“It is clear that the jurisdiction is deeply interested in CIMA being a strong and responsive regulator. They were, in fact, tremendously helpful in all directions. That’s all I can ask,” said Burton. “We welcome regulation. As a public reinsurance company, we rely on regulation to provide us the reputation that we need to conduct our business. And CIMA does provide that.”
Alex Lehman, founder of Ironstone, a single-family office, which has undertaken several transactions in the longevity space of the reinsurance market, shares that experience from an investment angle.
“Most of what we do is different, most of our conversations with CIMA are about doing things that haven’t been done in the jurisdiction before,” he said, adding that the regulator “is absolutely rigorous in trying to understand what it is what we are trying to do” but also “very responsive.”
Cayman’s history and experience in the funds industry is equally important, panelists said. The strength of the funds industry means that Cayman is uniquely placed to participate in many of the latest developments on the reinsurance side.
“The conversion of the reinsurance industry and the funds industry should be starting, taking place and finishing in the Cayman Islands,” said Lynch. “And I would suggest that we perhaps haven’t done as good a job as we should have in Cayman but that’s changing now in terms of our focus as an industry and as a market place in how we are addressing that.”
Having an established funds industry also means that the professional talent on island is first rate and world class and there is a recognition of and familiarity with Cayman among investors around the world, Lehman added.
New business opportunities for reinsurers emanate from expanding types of business, such as the longevity space, and from addressing existing inefficiencies of the industry itself.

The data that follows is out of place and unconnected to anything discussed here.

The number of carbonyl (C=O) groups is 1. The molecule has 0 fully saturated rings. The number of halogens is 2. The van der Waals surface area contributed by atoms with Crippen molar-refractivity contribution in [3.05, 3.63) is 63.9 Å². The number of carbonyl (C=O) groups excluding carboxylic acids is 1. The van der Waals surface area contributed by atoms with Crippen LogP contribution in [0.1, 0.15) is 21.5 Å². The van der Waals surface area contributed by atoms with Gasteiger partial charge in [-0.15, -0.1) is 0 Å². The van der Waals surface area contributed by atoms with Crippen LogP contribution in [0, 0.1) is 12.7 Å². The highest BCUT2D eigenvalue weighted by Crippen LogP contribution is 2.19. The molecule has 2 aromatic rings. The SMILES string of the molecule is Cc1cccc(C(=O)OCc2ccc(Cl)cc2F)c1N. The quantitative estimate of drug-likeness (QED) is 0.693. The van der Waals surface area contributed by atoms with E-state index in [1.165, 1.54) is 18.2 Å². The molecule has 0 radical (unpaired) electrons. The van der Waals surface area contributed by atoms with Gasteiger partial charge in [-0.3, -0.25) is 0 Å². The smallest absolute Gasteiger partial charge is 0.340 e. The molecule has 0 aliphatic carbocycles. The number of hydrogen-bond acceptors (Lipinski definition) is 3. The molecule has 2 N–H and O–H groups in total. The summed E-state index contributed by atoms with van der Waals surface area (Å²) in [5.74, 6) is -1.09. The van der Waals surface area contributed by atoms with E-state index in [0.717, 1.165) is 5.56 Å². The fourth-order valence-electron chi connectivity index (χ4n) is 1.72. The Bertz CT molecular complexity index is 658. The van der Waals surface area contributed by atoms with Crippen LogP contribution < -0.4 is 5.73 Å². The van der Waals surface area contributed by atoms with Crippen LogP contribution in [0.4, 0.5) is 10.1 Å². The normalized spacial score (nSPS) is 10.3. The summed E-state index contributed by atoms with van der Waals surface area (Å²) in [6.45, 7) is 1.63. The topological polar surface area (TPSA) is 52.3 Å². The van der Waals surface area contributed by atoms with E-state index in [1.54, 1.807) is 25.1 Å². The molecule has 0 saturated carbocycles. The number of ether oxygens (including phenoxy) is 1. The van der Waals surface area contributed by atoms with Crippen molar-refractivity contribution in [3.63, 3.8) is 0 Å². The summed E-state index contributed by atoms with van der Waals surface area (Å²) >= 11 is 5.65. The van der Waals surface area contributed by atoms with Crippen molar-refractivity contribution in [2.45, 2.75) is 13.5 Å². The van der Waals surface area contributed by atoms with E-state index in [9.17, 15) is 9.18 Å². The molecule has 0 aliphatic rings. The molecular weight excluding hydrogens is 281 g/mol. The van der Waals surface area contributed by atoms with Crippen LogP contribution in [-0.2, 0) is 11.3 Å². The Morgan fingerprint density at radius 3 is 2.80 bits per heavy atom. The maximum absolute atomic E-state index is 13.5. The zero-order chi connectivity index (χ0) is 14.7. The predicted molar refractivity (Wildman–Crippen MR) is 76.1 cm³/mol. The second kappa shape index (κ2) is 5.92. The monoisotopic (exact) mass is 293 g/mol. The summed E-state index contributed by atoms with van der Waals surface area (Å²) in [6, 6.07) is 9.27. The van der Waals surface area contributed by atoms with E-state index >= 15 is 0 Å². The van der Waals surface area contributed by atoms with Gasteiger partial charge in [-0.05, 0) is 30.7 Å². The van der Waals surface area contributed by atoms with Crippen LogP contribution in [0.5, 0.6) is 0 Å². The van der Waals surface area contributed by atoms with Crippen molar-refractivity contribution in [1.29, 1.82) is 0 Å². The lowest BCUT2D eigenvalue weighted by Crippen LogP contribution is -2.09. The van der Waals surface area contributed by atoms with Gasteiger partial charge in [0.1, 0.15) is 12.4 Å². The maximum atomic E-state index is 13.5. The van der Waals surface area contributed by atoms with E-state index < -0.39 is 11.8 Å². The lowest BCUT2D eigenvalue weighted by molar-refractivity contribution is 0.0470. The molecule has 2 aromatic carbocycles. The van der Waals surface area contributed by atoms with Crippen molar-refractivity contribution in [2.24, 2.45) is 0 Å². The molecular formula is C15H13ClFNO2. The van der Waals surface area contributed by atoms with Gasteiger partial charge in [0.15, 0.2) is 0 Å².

AON’s Lynch noted that reinsurance is witnessing a departure from the traditional property and casualty business to the de-risking of the large life insurance and pension carriers in the U.S. in the pension risk transfer market, the life annuity market and the long-term care insurance market.
Greenlight Re’s Burton, in turn, pointed to the inefficiencies that exist in the industry and that reinsurers will have to address in the future. He said that of every dollar of premium that moves through the value chain 40 cents are absorbed by expenses and profits.
Greenlight Re has formed an innovations unit with the objective of investing in tech-enabled start-ups that are tackling areas of disruption and inefficiency within the industry.
Investments include, for instance, a blockchain initiative in Hong Kong, a point of sale business in South Africa, and a team focusing on an antiquated class of medical stop loss in North America.
With Greenlight Re as the strategic partner alongside them providing the industry knowledge of building an insurance product, Burton said, the reinsurer’s focus is to help these businesses succeed, as opposed to using it as a hedging mechanism.
“I think some of our peers are more worried about the future than we are,” he said. “We are willfully embracing it.”